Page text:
With all these accolades, it’s pretty safe to say that the Explorers would have an onerous task on their hands in the nationally televised contest.
Despite her sensational performances in their past two losing efforts, freshman Jada Payne’s team-high scoring for the third straight game would be recorded in a loss once again.
The No. 27 team in the country proved to the Blue and Gold why they’ve only lost two games all year in the 75-57 routing. Leading the decisive victory for St. Bona was the senior Jenkins with 28 points on 8-for-13 shooting from beyond the arc. Her blistering performance against the Explorer’s defense propelled St. Bonaventure to remain as the only unbeaten team in A-10 play.
In the early midst of the first half, there was fluid ball movement by both squads as baskets were traded back and forth. But as the time winded down in first period, the Bonnies started to dominate the Explorers in every aspect of the game. Being scorched by a slew of three-pointers didn’t benefit La Salle either, which led to them trailing 43-27 at the half.
Though a gallant attempt was made to cut the deficit, the gap was unbridgeable for La Salle as Bonaventure just continued their offensive frenzy in the second half. As Bonaventure Coach Jim Crowley signaled for the reserves with 10 minutes left, it was clear his team had this conference game wrapped up.
The anecdote for success in this contest for St. Bona seemed to be from behind the arc as they went 9-of-24 compared to limited 2-of-7 for La Salle. Although ranked third 3FGM and 3FG percent, the Blue and Gold had troubles in this match defending from long distance.
Payne, the reigning A-10 Rookie of the Week, led the box score total with 11 points while senior Nadia Duncan and junior Alexis Scott added 10 apiece.

Although no team relishes losing repeatedly, it’s a hiccup often faced with a young squad. In the grand scheme of things, Coach Williams did state his team will be ready in January, but that doesn’t mean they will have found their identity. The character of this team is still vast, but improving night in night out.
When asked about their team chemistry, the stellar freshman defender, Ruvanna Campbell agreed about their progress. “Our chemistry has evolved from the beginning of the year to now because most of the team was a bunch of freshman,” Campbell avowed. “We are finally figuring out what it really takes to win and starting to communicate and trust each other more.”
With the acquisition of six new first-year players in his rotation along with redshirt junior Brittany Wilson, Williams will continue to hunt for a core starting lineup.
Despite the disappointing loss at home against the nationally-ranked Bonnies, the Explorers responded in positive fashion, recording a win against Fordham in their next matchup played on Wednesday afternoon.
The game was tight from start to finish. The difference in the contest ended up being a pair of go-ahead free throws knocked down by sophomore guard Michae Bryant with 2.7 seconds left in regulation. The Explorers ended up winning the game with a final score of 56-55.
Senior Nadia Duncan led the youthful cast scoring 15 points in addition to seven rebounds off the bench for the Blue and Gold.
The maxim of crawling before walking is the best fitting description for this young, resilient team. Already ahead of their preseason prediction of finishing tenth overall out of the 14-team conference, Williams and the Explorers are bound to enter their second straight tournament appearance if they keep up their current dauntlessness.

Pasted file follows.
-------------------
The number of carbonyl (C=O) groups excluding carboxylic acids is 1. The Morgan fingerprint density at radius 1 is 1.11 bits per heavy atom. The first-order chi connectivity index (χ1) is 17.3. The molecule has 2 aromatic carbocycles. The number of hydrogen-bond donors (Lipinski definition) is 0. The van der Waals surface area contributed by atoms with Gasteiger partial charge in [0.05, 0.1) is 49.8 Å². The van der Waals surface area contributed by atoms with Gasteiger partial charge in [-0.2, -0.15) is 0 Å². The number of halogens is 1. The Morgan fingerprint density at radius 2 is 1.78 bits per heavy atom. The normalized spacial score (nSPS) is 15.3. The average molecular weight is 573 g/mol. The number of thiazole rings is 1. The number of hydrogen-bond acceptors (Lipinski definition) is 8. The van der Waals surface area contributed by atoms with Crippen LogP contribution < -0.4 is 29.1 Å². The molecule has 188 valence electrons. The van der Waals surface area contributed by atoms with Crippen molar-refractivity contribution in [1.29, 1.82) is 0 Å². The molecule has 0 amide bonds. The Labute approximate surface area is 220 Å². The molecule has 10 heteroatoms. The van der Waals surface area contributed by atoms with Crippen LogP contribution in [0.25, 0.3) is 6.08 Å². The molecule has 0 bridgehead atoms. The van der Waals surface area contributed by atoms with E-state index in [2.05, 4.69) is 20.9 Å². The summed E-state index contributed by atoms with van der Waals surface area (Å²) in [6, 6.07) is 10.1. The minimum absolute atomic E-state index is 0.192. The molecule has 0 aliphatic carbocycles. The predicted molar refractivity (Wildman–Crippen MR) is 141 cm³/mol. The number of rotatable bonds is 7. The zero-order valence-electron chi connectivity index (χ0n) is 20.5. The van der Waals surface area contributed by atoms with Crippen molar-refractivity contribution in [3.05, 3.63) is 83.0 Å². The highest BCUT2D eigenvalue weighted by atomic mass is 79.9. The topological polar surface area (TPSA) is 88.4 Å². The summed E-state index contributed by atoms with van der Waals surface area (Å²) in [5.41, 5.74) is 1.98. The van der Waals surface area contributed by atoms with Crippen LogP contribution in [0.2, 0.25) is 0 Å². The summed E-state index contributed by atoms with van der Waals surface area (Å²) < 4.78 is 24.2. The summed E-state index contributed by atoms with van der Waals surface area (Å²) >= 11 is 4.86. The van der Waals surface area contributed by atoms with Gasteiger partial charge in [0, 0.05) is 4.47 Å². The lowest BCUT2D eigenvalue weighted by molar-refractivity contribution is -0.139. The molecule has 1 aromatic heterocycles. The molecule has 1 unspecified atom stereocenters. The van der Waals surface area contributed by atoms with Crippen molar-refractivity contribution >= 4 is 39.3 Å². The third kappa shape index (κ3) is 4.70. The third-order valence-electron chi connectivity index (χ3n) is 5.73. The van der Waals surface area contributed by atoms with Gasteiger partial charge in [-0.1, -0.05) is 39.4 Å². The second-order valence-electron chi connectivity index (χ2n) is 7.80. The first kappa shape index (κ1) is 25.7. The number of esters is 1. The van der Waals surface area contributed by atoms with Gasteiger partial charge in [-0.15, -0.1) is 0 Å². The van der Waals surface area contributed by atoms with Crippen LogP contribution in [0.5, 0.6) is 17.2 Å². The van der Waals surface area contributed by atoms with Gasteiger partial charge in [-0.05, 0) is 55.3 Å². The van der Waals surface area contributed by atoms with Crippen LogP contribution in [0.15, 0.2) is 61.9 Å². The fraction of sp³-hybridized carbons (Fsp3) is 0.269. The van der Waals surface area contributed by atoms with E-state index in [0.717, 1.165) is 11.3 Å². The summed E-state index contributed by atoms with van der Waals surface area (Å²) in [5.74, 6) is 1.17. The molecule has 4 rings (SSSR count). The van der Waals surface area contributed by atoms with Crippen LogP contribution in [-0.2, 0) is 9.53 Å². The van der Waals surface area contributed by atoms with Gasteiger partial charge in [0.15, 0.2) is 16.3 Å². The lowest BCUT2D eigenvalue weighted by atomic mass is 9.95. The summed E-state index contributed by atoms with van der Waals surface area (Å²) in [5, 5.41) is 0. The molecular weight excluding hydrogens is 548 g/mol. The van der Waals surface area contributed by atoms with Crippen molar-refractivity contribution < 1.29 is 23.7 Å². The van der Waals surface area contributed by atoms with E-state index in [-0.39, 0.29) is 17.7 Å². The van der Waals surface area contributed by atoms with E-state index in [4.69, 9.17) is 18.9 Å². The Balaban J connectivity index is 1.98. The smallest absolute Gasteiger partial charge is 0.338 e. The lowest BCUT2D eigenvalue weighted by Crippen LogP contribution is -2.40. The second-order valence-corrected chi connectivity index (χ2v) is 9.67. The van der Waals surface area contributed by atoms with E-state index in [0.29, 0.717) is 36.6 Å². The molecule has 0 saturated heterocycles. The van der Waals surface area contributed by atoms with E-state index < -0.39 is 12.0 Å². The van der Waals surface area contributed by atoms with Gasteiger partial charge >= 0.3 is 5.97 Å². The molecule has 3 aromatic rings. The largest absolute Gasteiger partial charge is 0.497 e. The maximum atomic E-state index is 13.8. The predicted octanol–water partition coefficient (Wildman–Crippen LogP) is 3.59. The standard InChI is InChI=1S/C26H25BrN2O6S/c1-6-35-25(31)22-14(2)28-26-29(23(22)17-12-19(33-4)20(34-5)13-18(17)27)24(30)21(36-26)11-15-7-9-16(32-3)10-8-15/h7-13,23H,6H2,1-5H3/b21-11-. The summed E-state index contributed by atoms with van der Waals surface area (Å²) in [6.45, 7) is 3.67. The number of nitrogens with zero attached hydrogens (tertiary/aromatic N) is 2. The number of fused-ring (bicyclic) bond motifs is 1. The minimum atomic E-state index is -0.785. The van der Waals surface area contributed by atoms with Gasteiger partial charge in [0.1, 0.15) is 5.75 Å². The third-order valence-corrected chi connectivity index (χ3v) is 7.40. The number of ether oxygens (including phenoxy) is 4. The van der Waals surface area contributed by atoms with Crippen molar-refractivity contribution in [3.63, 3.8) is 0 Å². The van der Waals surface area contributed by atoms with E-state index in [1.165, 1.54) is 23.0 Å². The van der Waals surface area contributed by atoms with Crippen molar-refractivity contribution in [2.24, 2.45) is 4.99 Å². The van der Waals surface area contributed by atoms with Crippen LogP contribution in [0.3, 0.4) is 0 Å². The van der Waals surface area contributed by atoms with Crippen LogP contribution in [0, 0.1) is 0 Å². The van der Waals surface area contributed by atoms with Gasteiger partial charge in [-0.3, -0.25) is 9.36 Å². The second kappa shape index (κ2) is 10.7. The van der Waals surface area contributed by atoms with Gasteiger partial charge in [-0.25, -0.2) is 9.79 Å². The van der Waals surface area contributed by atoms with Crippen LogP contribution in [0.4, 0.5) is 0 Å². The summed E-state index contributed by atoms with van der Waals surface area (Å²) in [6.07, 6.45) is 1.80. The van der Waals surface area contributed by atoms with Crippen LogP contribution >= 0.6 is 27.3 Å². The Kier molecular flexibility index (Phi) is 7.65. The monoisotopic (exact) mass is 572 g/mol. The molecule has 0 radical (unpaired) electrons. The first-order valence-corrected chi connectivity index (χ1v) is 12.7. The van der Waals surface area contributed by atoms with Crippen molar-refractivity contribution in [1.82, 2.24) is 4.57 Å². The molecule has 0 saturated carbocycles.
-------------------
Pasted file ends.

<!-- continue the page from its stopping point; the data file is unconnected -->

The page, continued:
“We control our own destiny,” stated Duncan, one of the few experienced players the team has. “We have the ability and we are the only ones stopping ourselves.”

Sunday, February 5, 2012

The way a SuperBowl shouldn't end

Hopefully this evening's game doesn't result in this.

Giants trail despite dominating first half

Who would ever think that in 2012 little brother Eli Manning would have the chance to outshine and surpass his big brother Peyton?
Welcome to Super Bowl XLVI!
In a rematch from 2008, the New York Giants were clearly amped and demonstrated that in their play with a 9-0 lead entering into the second quarter. Despite the New England Patriots being slightly favored in this contest, the Giants looked more like the superior unit from the early beginning.
After an ill-advised intentional grounding which led to a safety, the “G-Men” followed up with a striking march down the field to add more points on the board. From imposing their will to dictating the time of possession, it was all Giants in the first quarter, and the same script transferred over to the second.
As they’ve done all year, the Giants' defensive line came up with big third down stop forcing Tom Brady and the Pats to settle for a field goal on the opening drive in the second period. Although there were no sacks recorded by this thumping defense, they caused continuous ruckus for the Patriots offensive.
Unfortunately for the Giants, a six-point deficit wasn’t enough to restrain the Patriots from eventually gaining the lead. In a half that was controlled by the New York throughout, the Patriots got the last laugh after an impressive drive from Brady. After a touchdown pass to Danny Woodhead, New England would take a slight 10-9 lead entering into the half.
Similar to the Patriots defense that has been criticized all year, yards only matter when they produce points. The stat sheet may be in the favor of the Giants, but the momentum lies in the hand of the Pats.
The Patriots get the ball to start the second half, and I’m sure that Coach Bill Belichick will have his unit ready to capitalize.
I see this game eventually being determined by the aptitude of each defense. Whichever squad holds the opposing offensive to field goals or off the field will win this game.